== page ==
The Elevated Plus-Maze Test

The elevated plus-maze test was carried out as described previously (Cecchi et al, 2002a, 2002b; Pardon et al, 2002), on the day following the AST (see Table 1). Rats were transported to the testing room in their home cage, and allowed to acclimate for 15 min. Continuous background white noise (60 dB) was presented through stereo speakers in the room. The elevated plus-maze (Accuscan Instruments, Columbus, OH) consists of four white plastic arms, 10 × 50 cm, oriented in the shape of a cross, intersecting at a 10 × 10 cm platform in the middle. Two arms situated opposite of each other are enclosed by walls 48 cm high (‘closed arms’). The remaining two ‘open arms’ have no walls, but are fitted with a 0.5 cm clear plastic rim around the edges to prevent animals from falling off. The maze is elevated 100 cm from the floor, and testing took place under normal ambient overhead lighting (200 lux measured in the open arms). The rat was placed in the center platform, facing a junction between a closed and an open arm, and allowed to explore freely for 5 min. Dual infrared sensor beams positioned at the entry of each arm provided automated measures of time spent and number of entries made in each of the arms, as well as the central platform. Open to total ratios (OTR) for time and entries were calculated as indices of open-arm exploration, defined as the proportion of time spent or entries made in the open arms relative to the total time or entries made into all arms (open/open+closed). Total arm entries and closed-arm entries were both analyzed as measures of non-specific changes in locomotor activity independent of OTR.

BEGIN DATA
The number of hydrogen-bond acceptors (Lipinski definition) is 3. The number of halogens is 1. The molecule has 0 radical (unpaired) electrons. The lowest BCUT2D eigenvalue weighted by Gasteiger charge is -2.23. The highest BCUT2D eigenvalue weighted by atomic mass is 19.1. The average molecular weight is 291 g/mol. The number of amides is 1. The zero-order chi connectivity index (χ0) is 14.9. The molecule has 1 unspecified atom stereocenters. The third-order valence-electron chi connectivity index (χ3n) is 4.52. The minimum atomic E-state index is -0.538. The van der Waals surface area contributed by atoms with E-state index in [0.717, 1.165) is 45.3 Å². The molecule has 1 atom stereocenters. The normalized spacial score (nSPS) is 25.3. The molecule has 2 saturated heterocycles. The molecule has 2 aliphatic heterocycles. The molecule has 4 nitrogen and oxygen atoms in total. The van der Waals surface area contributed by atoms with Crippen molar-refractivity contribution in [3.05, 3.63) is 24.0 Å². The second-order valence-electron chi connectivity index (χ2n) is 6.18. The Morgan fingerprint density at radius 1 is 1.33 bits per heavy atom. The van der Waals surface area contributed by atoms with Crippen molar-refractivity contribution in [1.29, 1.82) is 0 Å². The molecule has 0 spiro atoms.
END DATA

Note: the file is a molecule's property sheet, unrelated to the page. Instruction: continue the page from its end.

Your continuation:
Experiment 2: Effect of Chronic Antidepressant Drug Treatment in Preventing the CUS-Induced Alterations on Attentional Set-Shifting and Behavioral Reactivity on the Elevated Plus-Maze

Fifty-one rats were randomly assigned to six groups (n=8–9/group) defined by chronic stress exposure (control or CUS), as well as three chronic drug conditions: vehicle, DMI or SCIT. Rats were anesthetized with a cocktail of ketamine 43 mg/ml, acepromazine 1.4 mg/ml, xylazine 8.6 mg/ml, 1.0 ml/kg, i.m., with a 25% supplement given as needed. Osmotic minipumps (model 2ML4, Alzet Corp., Palo Alto, CA), preloaded with either vehicle (10% ethanol in saline), DMI (Sigma, St Louis, MO) or SCIT (Forest Laboratories, Jersey City, NJ) at concentrations calculated to deliver 7.5 mg/kg/day of the free base for DMI and 10 mg/kg/day for SCIT, were implanted intraperitoneally via a ventral midline incision. Following surgery, rats were treated prophylactically with antibiotic (penicillin G, 300 000 IU/ml, 1.0 ml/kg, s.c.) and housed singly.

On day 8, the CUS procedure was initiated as described in Experiment 1 (see Table 1). Also as described above, rats were placed on a restricted diet on day 17 of chronic drug treatment, then taken through habituation, training, and testing on the attention set-shifting test (day 24) and the EPM test (day 25). Rats were weighed every 3 days throughout the procedure. At the end of the experiment, rats were killed by rapid decapitation, and trunk blood was collected for analysis of plasma DMI and SCIT levels (assays conducted by Dr Martin Javors, Department of Psychiatry, UTHSCSA).